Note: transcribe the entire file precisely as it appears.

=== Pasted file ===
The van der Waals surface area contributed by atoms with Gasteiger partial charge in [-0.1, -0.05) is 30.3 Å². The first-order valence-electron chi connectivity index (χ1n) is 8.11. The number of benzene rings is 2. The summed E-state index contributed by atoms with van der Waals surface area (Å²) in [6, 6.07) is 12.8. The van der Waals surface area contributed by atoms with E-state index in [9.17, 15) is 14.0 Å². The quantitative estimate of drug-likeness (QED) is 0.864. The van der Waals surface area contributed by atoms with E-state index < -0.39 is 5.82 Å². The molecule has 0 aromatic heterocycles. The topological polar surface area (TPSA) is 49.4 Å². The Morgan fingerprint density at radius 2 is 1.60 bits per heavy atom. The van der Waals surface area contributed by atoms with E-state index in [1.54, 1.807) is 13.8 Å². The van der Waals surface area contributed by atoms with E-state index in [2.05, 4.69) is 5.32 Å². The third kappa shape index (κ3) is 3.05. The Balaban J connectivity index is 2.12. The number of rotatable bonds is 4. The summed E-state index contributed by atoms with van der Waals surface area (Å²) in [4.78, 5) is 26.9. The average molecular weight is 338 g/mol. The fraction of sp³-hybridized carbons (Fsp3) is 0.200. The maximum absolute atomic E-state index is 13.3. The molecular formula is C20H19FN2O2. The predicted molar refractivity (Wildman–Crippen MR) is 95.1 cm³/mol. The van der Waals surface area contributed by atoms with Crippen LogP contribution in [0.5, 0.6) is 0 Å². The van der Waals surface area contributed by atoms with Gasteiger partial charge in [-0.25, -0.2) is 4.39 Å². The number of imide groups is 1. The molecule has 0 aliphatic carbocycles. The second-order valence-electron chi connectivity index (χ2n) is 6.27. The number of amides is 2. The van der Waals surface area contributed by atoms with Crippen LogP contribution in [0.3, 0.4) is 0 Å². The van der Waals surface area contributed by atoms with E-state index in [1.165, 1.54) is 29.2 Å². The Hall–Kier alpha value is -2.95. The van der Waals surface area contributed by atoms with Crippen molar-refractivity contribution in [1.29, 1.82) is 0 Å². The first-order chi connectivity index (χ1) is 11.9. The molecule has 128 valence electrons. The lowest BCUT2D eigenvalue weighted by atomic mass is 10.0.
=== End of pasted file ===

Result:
The van der Waals surface area contributed by atoms with Gasteiger partial charge in [-0.1, -0.05) is 30.3 Å². The first-order valence-electron chi connectivity index (χ1n) is 8.11. The number of benzene rings is 2. The summed E-state index contributed by atoms with van der Waals surface area (Å²) in [6, 6.07) is 12.8. The van der Waals surface area contributed by atoms with E-state index in [9.17, 15) is 14.0 Å². The quantitative estimate of drug-likeness (QED) is 0.864. The van der Waals surface area contributed by atoms with E-state index < -0.39 is 5.82 Å². The molecule has 0 aromatic heterocycles. The topological polar surface area (TPSA) is 49.4 Å². The Morgan fingerprint density at radius 2 is 1.60 bits per heavy atom. The van der Waals surface area contributed by atoms with E-state index in [1.54, 1.807) is 13.8 Å². The van der Waals surface area contributed by atoms with E-state index in [2.05, 4.69) is 5.32 Å². The third kappa shape index (κ3) is 3.05. The Balaban J connectivity index is 2.12. The number of rotatable bonds is 4. The summed E-state index contributed by atoms with van der Waals surface area (Å²) in [4.78, 5) is 26.9. The average molecular weight is 338 g/mol. The fraction of sp³-hybridized carbons (Fsp3) is 0.200. The maximum absolute atomic E-state index is 13.3. The molecular formula is C20H19FN2O2. The predicted molar refractivity (Wildman–Crippen MR) is 95.1 cm³/mol. The van der Waals surface area contributed by atoms with Crippen LogP contribution in [0.5, 0.6) is 0 Å². The van der Waals surface area contributed by atoms with Gasteiger partial charge in [-0.25, -0.2) is 4.39 Å². The number of imide groups is 1. The molecule has 0 aliphatic carbocycles. The second-order valence-electron chi connectivity index (χ2n) is 6.27. The number of amides is 2. The van der Waals surface area contributed by atoms with Crippen LogP contribution in [0.3, 0.4) is 0 Å². The van der Waals surface area contributed by atoms with E-state index in [1.165, 1.54) is 29.2 Å². The Hall–Kier alpha value is -2.95. The van der Waals surface area contributed by atoms with Crippen molar-refractivity contribution in [1.29, 1.82) is 0 Å². The first-order chi connectivity index (χ1) is 11.9. The molecule has 128 valence electrons. The lowest BCUT2D eigenvalue weighted by atomic mass is 10.0.